One bad harvest of beans in Brazil is causing massive headaches for new President Dilma Rousseff and showing just how difficult it is for policy-makers worldwide to combat a recent jump in food inflation.
The retail price of beans – a staple that many Brazilians consume in virtually every meal – went up more than 52 per cent in 2010, more than any other single rubric in the country’s main IPCA consumer price index.
The rise reflects a general increase in global commodities prices as booming emerging market countries consume more protein and other foods – a trend that has placed inflation targets in jeopardy from China to Brazil and the rest of Latin America.
A 5.91 per cent jump was seen in the IPCA price index in 2010. The leading culprit was food, which accounts for nearly a quarter of the IPCA’s weighting. Spikes in beans and several other Brazilian staples such as beef – up by nearly a third in 2010 – pushed food prices up 10.4 per cent.
Yet a closer look at the rise in bean prices points more to the vagaries of weather and ill-fated attempts to balance demand and supply than broader economic factors, and may be beyond the reach of policy-makers’ inflation-fighting weapons.
“I’ve never seen a rise like this,” said Benedito Peres, a grocer who has been selling beans and other goods at his store on the edge of the capital Brasilia for more than 35 years.
The volatility in beans is relatively separate from the global rise in commodities because almost all beans consumed here are produced locally, with the exception of a few exotic varieties brought in from Argentina and even China.
There are three bean harvests during the year in Brazil, and last year’s total output ended up being fairly normal at about 3.32 million tonnes, government crop agency Conab said.
Yet a dip in prices early in the year set off a chain reaction. Farmers planted less for the ensuing harvest, and then an outbreak of bad weather – droughts in some spots, floods in many others – caused a supply crisis.
Meanwhile, as prices rose, some farmers began to hoard supplies in speculation they would go up even further, according to Michele Corbeti, a bean market analyst at the Safras and Mercado consultancy.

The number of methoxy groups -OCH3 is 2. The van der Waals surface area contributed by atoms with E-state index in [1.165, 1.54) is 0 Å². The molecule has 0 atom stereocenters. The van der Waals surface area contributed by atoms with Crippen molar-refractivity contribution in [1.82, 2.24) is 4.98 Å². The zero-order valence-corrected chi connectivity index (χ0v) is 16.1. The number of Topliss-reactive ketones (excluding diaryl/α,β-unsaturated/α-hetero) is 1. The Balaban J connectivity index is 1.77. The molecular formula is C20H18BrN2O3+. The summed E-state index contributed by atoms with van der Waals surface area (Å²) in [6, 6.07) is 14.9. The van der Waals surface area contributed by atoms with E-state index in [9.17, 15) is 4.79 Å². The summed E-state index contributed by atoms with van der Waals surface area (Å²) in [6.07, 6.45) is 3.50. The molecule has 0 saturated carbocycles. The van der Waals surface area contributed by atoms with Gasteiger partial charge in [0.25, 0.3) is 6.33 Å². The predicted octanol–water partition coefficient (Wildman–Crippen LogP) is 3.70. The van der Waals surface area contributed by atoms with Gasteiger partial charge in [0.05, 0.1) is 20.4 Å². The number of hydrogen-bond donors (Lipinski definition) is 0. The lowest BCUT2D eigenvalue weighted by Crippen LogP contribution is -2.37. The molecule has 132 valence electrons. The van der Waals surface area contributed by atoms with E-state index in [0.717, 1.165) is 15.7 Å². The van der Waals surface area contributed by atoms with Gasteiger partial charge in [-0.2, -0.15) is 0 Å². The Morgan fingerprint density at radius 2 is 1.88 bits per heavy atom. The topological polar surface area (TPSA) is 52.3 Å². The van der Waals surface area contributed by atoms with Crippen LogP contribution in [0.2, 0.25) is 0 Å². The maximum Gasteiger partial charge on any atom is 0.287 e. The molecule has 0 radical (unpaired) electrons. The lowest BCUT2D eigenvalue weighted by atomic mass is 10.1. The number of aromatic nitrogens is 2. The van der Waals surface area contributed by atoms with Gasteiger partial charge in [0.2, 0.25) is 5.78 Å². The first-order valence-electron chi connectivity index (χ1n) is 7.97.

The government attempted to intervene by offering regulatory stocks from warehouses, but that had little impact because beans lose their quality within weeks of harvest.
By the time of the third and final bean harvest, production had mostly recovered, but prices failed to immediately react.
The consequences of the rise in beans and other foods spread quickly throughout Brazil’s economy. The IPCA helps determine everything from annual wage increases to the price of tens of billions of dollars of inflation-linked bonds, and it is used by the central bank as a guide to set interest rates.
The dilemma for central bank policy-makers is that a hike in interest rates would have little effect on the factors listed above, while it also runs the risk of squelching a consumer credit boom during Rousseff’s first months in office.
Finance Minister Guido Mantega is among those who insist that non-food inflation is under control in Brazil – a statement many analysts have interpreted as a plea for the central bank to be restrained in its tightening cycle.
Mantega even suggested late last year that Brazil should consider basing its inflation targets on core inflation, which would leave out food prices entirely.
With beans, at least, the problem may end up fixing itself. Brazil’s secretary for production and agroenergy, Manoel Bertone, says the five per cent rise expected in bean production in 2011 should be enough to stabilize prices this year.
He added the only long-term solution to volatility is likely an increase in farming output to keep pace with demand.
“You have increasing income not only in Brazil but also other places in the world. What we need is to make sure that higher prices lead to investments,” he said.